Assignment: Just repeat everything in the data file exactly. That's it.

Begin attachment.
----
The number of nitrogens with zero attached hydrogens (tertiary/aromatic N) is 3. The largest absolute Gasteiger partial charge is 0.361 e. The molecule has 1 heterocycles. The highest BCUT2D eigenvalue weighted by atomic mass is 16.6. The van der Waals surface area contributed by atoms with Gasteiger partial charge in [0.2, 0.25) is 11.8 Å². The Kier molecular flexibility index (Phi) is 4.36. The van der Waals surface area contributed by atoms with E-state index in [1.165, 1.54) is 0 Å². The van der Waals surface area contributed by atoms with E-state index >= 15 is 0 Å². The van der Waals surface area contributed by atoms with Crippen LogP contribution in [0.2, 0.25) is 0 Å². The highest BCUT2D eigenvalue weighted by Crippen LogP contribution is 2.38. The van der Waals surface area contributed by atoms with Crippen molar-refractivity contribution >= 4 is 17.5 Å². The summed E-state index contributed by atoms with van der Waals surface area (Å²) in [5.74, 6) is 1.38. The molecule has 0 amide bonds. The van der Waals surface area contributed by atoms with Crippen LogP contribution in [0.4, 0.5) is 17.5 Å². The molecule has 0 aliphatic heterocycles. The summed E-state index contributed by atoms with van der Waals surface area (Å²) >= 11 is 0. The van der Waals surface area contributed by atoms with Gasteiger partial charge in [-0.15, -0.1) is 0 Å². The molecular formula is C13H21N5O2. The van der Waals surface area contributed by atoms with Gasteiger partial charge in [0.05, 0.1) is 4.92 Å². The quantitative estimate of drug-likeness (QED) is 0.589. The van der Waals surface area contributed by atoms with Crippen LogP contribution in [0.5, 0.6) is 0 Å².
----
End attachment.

The number of nitrogens with zero attached hydrogens (tertiary/aromatic N) is 3. The largest absolute Gasteiger partial charge is 0.361 e. The molecule has 1 heterocycles. The highest BCUT2D eigenvalue weighted by atomic mass is 16.6. The van der Waals surface area contributed by atoms with Gasteiger partial charge in [0.2, 0.25) is 11.8 Å². The Kier molecular flexibility index (Phi) is 4.36. The van der Waals surface area contributed by atoms with E-state index in [1.165, 1.54) is 0 Å². The van der Waals surface area contributed by atoms with E-state index >= 15 is 0 Å². The van der Waals surface area contributed by atoms with Crippen LogP contribution in [0.2, 0.25) is 0 Å². The highest BCUT2D eigenvalue weighted by Crippen LogP contribution is 2.38. The van der Waals surface area contributed by atoms with Crippen molar-refractivity contribution >= 4 is 17.5 Å². The summed E-state index contributed by atoms with van der Waals surface area (Å²) in [5.74, 6) is 1.38. The molecule has 0 amide bonds. The van der Waals surface area contributed by atoms with Crippen LogP contribution in [0.4, 0.5) is 17.5 Å². The molecule has 0 aliphatic heterocycles. The summed E-state index contributed by atoms with van der Waals surface area (Å²) >= 11 is 0. The van der Waals surface area contributed by atoms with Gasteiger partial charge in [-0.15, -0.1) is 0 Å². The molecular formula is C13H21N5O2. The van der Waals surface area contributed by atoms with Gasteiger partial charge in [0.05, 0.1) is 4.92 Å². The quantitative estimate of drug-likeness (QED) is 0.589. The van der Waals surface area contributed by atoms with Crippen LogP contribution in [0.5, 0.6) is 0 Å².